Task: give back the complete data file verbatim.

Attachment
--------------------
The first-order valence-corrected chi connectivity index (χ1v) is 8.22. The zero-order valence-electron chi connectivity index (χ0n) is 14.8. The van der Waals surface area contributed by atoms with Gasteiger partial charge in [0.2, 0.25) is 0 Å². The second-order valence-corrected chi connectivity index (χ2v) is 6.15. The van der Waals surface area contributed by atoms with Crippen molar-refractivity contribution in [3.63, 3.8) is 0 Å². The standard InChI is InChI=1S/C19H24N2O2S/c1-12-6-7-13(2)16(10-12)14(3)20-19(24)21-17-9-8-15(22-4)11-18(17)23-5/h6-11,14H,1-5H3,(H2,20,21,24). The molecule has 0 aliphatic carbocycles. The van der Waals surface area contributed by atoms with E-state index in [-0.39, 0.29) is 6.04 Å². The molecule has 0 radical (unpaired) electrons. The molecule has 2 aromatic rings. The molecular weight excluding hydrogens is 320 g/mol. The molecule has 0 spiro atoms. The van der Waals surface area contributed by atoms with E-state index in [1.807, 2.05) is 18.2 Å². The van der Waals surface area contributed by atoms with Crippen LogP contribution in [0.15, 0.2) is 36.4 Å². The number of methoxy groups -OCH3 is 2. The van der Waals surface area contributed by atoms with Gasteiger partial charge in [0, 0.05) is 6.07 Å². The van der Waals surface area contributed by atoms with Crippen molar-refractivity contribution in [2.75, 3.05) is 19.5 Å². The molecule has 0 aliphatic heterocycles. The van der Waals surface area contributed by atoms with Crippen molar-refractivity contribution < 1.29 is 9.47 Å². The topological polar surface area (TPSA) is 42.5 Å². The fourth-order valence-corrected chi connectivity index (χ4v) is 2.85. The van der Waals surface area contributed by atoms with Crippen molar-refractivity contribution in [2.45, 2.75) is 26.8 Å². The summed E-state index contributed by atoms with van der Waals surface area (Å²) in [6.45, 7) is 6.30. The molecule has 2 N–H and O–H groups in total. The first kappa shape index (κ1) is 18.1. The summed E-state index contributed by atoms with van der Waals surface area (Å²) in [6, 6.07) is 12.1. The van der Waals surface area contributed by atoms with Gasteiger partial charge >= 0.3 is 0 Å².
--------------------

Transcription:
The first-order valence-corrected chi connectivity index (χ1v) is 8.22. The zero-order valence-electron chi connectivity index (χ0n) is 14.8. The van der Waals surface area contributed by atoms with Gasteiger partial charge in [0.2, 0.25) is 0 Å². The second-order valence-corrected chi connectivity index (χ2v) is 6.15. The van der Waals surface area contributed by atoms with Crippen molar-refractivity contribution in [3.63, 3.8) is 0 Å². The standard InChI is InChI=1S/C19H24N2O2S/c1-12-6-7-13(2)16(10-12)14(3)20-19(24)21-17-9-8-15(22-4)11-18(17)23-5/h6-11,14H,1-5H3,(H2,20,21,24). The molecule has 0 aliphatic carbocycles. The van der Waals surface area contributed by atoms with E-state index in [-0.39, 0.29) is 6.04 Å². The molecule has 0 radical (unpaired) electrons. The molecule has 2 aromatic rings. The molecular weight excluding hydrogens is 320 g/mol. The molecule has 0 spiro atoms. The van der Waals surface area contributed by atoms with E-state index in [1.807, 2.05) is 18.2 Å². The van der Waals surface area contributed by atoms with Crippen LogP contribution in [0.15, 0.2) is 36.4 Å². The number of methoxy groups -OCH3 is 2. The van der Waals surface area contributed by atoms with Gasteiger partial charge in [0, 0.05) is 6.07 Å². The van der Waals surface area contributed by atoms with Crippen molar-refractivity contribution in [2.75, 3.05) is 19.5 Å². The molecule has 0 aliphatic heterocycles. The van der Waals surface area contributed by atoms with Crippen molar-refractivity contribution < 1.29 is 9.47 Å². The topological polar surface area (TPSA) is 42.5 Å². The fourth-order valence-corrected chi connectivity index (χ4v) is 2.85. The van der Waals surface area contributed by atoms with Crippen molar-refractivity contribution in [2.45, 2.75) is 26.8 Å². The summed E-state index contributed by atoms with van der Waals surface area (Å²) in [6.45, 7) is 6.30. The molecule has 2 N–H and O–H groups in total. The first kappa shape index (κ1) is 18.1. The summed E-state index contributed by atoms with van der Waals surface area (Å²) in [6, 6.07) is 12.1. The van der Waals surface area contributed by atoms with Gasteiger partial charge >= 0.3 is 0 Å².